Last week, Comicbookresources.com’s Kiel Phegley spoke with DC Executive Editor Dan DiDio about the current state of the publisher’s “co-feature” program (That’s “back-ups” to you and I).
He was happy with “the fact that everything didn't crash and burn when we added the extra pages in and put them out with a higher price point” (Not that that’s a low bar for success or anything), and that readers seemed to regard them as extra value for their extra dollar (DC’s main rival, Marvel, has simply been adding a $1 to the price of many comics, sometimes having reprint back-ups or cardstock covers and, more recently, back-ups of their own, in attempts to add value for that extra buck).
I was kind of excited about the prospect of the co-features when they were first announced, and remembered hearing that one of the selling points from DiDio’s perspective was that they would allow DC to snag a very busy artist or writer who might not have the time (or interest) to work on 22 pages of a Metal Men or Blue Beetle comic every month, but could work in eight pages a month no problem.
There are a lot of what seem like virtues to the program too, including keeping characters in the public’s eye, testing them out for possible future exploitation perhaps chief among them.
Given the fact that one of the first characters to get a co-feature strip was Blue Beetle, I assumed that a large part of the idea was that the back-ups would allow DC to continue to generate new material for trade paperback collections, without having to take the same amount of risk on a monthly. Blue Beetle, for example, didn’t do so hot as a serial monthly comic in the direct market, but did much better as a trade, at least as one being sold to libraries.
Manhunter was another book that DC seemed to really want to keep publishing, even though the direct market couldn’t support it, so I assumed maybe Manhunter trades did better than other trades, and the back-up was a way to build up material for future volumes.
But among the changes DiDio announced were that both Blue Beetle and Manhunter would be leaving their home books.
Since trades collecting the strips from their brief time as co-features haven’t been solicited yet, DC can’t have data on whether or not their remains interest in the Blue Beetle and Manhunter trades, so that apparently wasn’t the thinking after all.
See? I don’t know what DC’s thinking…in this case, it’s certainly not what I thought they were thinking.
According to Phegley’s article, Green Arrow, Booster Gold and Doom Patrol would lose their co-features and become $2.99 books (or, in the case of DP, would become canceled…although DiDio didn’t say that. I’m just guessing).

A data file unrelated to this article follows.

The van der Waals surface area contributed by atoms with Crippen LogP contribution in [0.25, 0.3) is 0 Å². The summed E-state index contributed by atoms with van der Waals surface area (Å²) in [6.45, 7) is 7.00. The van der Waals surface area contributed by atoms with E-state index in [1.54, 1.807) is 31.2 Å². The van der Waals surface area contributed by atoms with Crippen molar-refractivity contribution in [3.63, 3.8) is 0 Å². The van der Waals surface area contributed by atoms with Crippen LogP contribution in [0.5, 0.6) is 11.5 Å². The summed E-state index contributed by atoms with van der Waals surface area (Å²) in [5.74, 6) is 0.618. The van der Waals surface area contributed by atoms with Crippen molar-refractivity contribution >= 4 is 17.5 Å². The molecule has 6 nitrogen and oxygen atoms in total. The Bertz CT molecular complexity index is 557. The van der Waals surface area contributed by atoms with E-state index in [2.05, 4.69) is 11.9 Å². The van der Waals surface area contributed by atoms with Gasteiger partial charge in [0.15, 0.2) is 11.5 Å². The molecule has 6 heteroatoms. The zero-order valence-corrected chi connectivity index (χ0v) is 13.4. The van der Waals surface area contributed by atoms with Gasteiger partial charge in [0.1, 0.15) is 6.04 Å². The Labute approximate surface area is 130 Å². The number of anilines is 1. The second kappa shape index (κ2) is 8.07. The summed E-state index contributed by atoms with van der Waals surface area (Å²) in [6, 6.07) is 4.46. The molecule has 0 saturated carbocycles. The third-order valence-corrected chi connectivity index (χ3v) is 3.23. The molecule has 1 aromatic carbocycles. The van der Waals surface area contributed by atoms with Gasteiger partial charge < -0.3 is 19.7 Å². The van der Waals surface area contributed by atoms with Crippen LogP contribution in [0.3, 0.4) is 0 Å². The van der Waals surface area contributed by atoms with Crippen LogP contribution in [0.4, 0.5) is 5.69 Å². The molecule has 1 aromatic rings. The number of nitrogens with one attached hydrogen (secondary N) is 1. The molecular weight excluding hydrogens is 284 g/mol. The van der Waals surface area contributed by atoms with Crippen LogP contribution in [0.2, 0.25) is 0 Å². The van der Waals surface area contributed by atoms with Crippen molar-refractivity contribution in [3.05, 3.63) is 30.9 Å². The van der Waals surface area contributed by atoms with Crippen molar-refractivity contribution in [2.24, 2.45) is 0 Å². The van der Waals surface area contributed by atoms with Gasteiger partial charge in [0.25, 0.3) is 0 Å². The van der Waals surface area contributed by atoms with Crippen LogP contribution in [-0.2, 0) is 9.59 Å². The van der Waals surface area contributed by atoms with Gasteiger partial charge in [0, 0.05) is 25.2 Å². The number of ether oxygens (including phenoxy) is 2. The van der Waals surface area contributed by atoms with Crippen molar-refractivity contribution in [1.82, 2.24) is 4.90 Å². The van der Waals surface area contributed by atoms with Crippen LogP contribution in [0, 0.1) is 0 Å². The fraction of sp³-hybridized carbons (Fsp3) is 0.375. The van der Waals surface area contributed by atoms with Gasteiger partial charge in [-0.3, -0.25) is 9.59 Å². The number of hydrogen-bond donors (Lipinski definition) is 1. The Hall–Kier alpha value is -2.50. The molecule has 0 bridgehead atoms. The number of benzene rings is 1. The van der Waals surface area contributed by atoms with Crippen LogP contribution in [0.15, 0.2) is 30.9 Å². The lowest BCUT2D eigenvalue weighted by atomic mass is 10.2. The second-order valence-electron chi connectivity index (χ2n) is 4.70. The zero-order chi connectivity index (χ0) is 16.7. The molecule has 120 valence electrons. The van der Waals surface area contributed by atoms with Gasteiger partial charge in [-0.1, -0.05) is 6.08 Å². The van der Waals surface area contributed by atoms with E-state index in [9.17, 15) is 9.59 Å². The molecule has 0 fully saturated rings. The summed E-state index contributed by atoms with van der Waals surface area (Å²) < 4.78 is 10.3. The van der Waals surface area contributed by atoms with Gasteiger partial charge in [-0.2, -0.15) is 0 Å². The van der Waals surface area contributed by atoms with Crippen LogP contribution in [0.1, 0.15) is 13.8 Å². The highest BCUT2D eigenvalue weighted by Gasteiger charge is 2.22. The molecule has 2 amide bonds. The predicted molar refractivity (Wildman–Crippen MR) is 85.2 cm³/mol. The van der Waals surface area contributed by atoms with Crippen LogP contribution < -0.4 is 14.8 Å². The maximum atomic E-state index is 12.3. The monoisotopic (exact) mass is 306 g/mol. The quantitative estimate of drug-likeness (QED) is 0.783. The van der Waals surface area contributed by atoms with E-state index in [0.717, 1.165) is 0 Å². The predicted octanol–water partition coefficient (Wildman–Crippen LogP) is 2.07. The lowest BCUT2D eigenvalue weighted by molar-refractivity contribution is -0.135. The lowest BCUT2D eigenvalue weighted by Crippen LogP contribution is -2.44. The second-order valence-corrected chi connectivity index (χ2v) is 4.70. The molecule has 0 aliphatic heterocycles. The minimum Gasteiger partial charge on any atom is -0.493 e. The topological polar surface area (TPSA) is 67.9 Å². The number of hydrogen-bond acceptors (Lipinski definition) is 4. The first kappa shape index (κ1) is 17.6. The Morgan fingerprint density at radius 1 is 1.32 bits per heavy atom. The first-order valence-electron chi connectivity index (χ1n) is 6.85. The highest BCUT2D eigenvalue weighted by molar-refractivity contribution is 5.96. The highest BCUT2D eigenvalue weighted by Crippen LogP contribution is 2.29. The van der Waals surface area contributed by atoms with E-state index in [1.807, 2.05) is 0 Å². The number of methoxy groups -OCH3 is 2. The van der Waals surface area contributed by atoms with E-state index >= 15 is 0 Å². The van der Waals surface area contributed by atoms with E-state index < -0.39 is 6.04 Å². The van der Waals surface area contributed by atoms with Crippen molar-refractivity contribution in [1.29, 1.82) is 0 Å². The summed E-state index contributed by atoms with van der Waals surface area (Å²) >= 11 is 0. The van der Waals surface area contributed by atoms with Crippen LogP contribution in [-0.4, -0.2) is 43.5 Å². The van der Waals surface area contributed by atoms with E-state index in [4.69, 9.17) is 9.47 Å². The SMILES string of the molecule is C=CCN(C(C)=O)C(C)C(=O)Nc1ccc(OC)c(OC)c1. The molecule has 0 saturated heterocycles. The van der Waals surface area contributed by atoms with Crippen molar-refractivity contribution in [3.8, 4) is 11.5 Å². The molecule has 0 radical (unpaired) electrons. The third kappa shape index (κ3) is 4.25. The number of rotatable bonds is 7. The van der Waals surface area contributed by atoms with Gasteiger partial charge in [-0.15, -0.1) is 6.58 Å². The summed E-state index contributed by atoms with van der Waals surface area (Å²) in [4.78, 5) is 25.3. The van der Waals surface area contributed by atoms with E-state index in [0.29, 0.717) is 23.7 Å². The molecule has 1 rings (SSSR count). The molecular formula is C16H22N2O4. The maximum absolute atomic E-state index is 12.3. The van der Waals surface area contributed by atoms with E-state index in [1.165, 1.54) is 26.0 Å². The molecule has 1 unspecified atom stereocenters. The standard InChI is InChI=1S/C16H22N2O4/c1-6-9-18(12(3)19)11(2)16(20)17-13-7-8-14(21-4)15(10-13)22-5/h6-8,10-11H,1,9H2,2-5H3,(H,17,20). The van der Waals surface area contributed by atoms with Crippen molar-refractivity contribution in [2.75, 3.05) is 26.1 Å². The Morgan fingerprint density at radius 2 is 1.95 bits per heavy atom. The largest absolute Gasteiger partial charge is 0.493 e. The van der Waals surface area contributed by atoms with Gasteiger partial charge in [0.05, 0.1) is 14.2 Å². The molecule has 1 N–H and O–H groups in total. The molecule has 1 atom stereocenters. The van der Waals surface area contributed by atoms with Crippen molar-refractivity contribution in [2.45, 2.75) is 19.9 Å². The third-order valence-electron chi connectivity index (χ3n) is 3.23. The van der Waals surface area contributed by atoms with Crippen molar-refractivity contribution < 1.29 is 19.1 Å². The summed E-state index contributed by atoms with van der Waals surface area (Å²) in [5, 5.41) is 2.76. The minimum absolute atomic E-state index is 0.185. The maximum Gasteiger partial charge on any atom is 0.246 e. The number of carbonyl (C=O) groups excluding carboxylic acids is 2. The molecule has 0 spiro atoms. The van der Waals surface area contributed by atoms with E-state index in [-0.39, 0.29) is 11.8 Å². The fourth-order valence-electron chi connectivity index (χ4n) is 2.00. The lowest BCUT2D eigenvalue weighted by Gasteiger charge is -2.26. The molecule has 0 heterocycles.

Action, Adventure Comics and Streets of Gotham would remain $3.99, 30-page books, although they’d get new back-ups (So Captain Atom, The Legion of Super-Heroes and Manhunter were ending…although Legion was getting promoted to lead feature in Adventure).
And team books JLoA, Teen Titans and JSA All-Stars would all be $3.99, 30-page books—some months having back-ups featuring characters from those teams, sometimes simply having a 30-page lead feature and no back-up.
The only “evidence” I can offer on how well any of the co-features actually worked is, of course, anecdotal, and the only anecdotal evidence I can offer with any authority is my own.
I know they certainly got me to try new books that I otherwise might not have (Doom Patrol, Streets of Gotham) and to pick up a book I had previously dropped (Booster Gold). On the other hand, at least one caused me to drop a book (Detective Comics), as paying an extra buck for content I didn’t like made a pretty convincing Hey, why not just start waiting for the trade? argument.
I’m not currently reading any books with co-features, assuming the co-feature I liked the best (Metal Men) would eventually get a trade of its own and, again, that would be cheaper than paying $4 a month just to read eight pages of a comic.
I wonder about the somewhat chaotic nature of the changes though, with the page-counts and price points of some comics fluctuating so much. It certainly seems to be one more instance of DC not knowing what it’s doing, or at least giving the impression that the publisher is flailing and making its decisions by the seat of its collective pants (whether it actually is or not).
For example, Green Arrow was canceled and re-launched as Green Arrow/Black Canary after the two superheroes were married. Then its price was increased by $1 and it’s title changed back to Green Arrow, with a Black Canary back-up. Now it’s price is going to be decreased $1, and it will be back to being Green Arrow with no-co feature. In other words, the title is right where it was a few years ago after a rapid succession of format, title and price changes.
Booster Gold similarly went from $2.99 for 22-pages to $3.99 for 30-pages (with a Blue Beetle back-up) and will soon return to a $2.99 for 22-pages all Booster Gold comic.
Will fans and readers accept fluctuating price points like that, given how dramatic they are? Each change in price and format seems like a potential jumping-off point (as does changing co-features, I suppose), so I wonder if DC should go out of its way to provide such natural instances for their readers to re-evaluate their purchasing habits.
Regardless, I’m excited to at least see what the next round of back-ups will include. The last solicitation for Warlord makes it sound like the title would be ending but Warlord stories would continue, and other low-selling, about-to-be-canceled books seem like good candidates for back-ups. Personally, I’m going to keep my fingers crossed for a Kelley Jones illustrated Ragman in the back of Streets of Gotham and a Stephen DeStefano Plastic Man in the back of JLoA…